Monthly Archives: February 2012

why a liberal art education matters…

This is a fine essay by Vedika Khemani, that appeared in NYT. I wholeheartedly agree with the take and the stance of her.

I am reproducing hereunder, the beautiful essay in toto, thusly violating all copyright laws basically because there are only a few folks that are interested in clicking the links if I provide them, which actually is a rather sad story.

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February 1, 2012, 8:30 pm

Why a Liberal Arts Education Matters

By VEDIKA KHEMANI

Well, what is it going to be: engineering, medicine or commerce?

Most 12th-grade students in India are faced with this question, as they struggle to fit themselves into one of a few narrowly defined boxes. Heaven forbid someone might enjoy reading both Newton’s laws and Plato’s dialogues! Plato is clearly a waste of time with no practical, remunerative value. Or is it?

I grew up in Kolkata, India, and came to the United States as a freshman to study physics at Harvey Mudd College in Claremont, Calif. Harvey Mudd is a unique liberal arts college which specializes in science and engineering, while also honing its graduates to be well read in the humanities and social sciences. While taking intensive physics and mathematics classes, I also studied history, economics, linguistics, philosophy and creative writing. I am now pursuing a Ph.D. in theoretical physics at Princeton University.

Based on my experiences, I wanted to advocate for the value and necessity of a broad, liberal education rich in both technical subjects and the humanities.

The pragmatic attitude taken by most Indian students and parents is certainly understandable in a country where millions of students regularly compete for scarce college placements and job opportunities. The entrance requirements at Indian universities have steadily risen, with certain premier colleges in New Delhi posting the mind-boggling admission cutoff of 99 percent last year.

In this high-stress setting, students want to study whatever will land them a job, creating a college experience much more akin to “technical training” rather than intellectual exploration. However, I believe it is precisely today’s environment with a rapidly expanding, educated working class in India that makes an interdisciplinary liberal arts education all the more necessary.

In a global world dominated by so-called knowledge workers, the ability to communicate effectively and work well on a team is imperative. But besides raw technical ability, how do you develop the myriad other skills needed to distinguish yourself and excel in your job? How can you learn to inspire people so they want to work towards the sales goals you’ve set?

As a start, try an oratory class and read speeches given by paradigm-changing leaders. To learn the brevity, precision and charisma needed to write a funding proposal for your dream project, try a creative writing class. To incorporate vastly different perspectives from your team members, try classes in psychology and philosophy. These may help you understand where they might be coming from.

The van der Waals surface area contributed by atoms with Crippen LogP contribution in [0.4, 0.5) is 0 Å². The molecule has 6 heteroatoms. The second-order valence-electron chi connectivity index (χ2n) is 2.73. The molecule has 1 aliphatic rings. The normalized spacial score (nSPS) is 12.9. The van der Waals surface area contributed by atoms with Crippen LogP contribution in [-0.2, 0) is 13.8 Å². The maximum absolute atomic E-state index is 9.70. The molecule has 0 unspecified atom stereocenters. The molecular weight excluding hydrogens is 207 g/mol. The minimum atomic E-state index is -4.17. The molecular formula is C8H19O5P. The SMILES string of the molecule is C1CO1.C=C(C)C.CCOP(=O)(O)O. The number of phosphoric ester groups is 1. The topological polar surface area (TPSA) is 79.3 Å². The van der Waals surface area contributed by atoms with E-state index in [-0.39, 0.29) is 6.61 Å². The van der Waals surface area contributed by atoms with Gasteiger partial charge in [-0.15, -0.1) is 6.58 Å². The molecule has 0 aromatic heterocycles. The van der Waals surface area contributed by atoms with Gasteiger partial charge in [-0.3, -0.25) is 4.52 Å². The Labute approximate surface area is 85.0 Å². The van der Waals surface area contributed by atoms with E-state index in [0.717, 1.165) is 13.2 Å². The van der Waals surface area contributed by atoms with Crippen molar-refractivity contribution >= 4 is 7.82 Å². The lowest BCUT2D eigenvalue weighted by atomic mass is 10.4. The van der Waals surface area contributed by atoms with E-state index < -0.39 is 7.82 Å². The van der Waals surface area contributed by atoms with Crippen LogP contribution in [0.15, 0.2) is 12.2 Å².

And nothing could be more practical than the humanities.

As the story goes, when three blind men felt an elephant, one concluded it was flat like a wall, another thought it sharp like a spear and the last was sure an elephant was thin like a snake. All were correct in their own way, just incomplete.

The ability to synthesize different perspectives into the big picture is far more powerful than narrow expertise in any single field. The social sciences offer perspectives from vantage points separated by time, place and society. Drawing and painting offer perspectives on what perspective even means. Critical thinking is the logical result of being able to simultaneously synthesize multiple ideas in one’s mind.

Real-world problems rarely ever have textbook solutions. More than anything, the purpose of a college education is to learn how to think critically and what questions to ask. Liberal arts colleges aim to mold their students into well-rounded, well-informed global citizens with a wide skill set — whether it is through elective or voluntary courses that push specialized students to be broader, or general requirements that force every graduate to know at least something about certain subjects.

In the throes of our current economic crisis, all conventional strategies for success are moot. All the more reason for a liberal arts education that creates resilient people who can invent creative solutions and always have new ways by which to try things differently.

As Albert Einstein said, “Imagination is more important than knowledge. Knowledge is limited; imagination encircles the world.”

http://india.blogs.nytimes.com/2012/02/01/choice-on-india-ink-liberal/?pagemode=print

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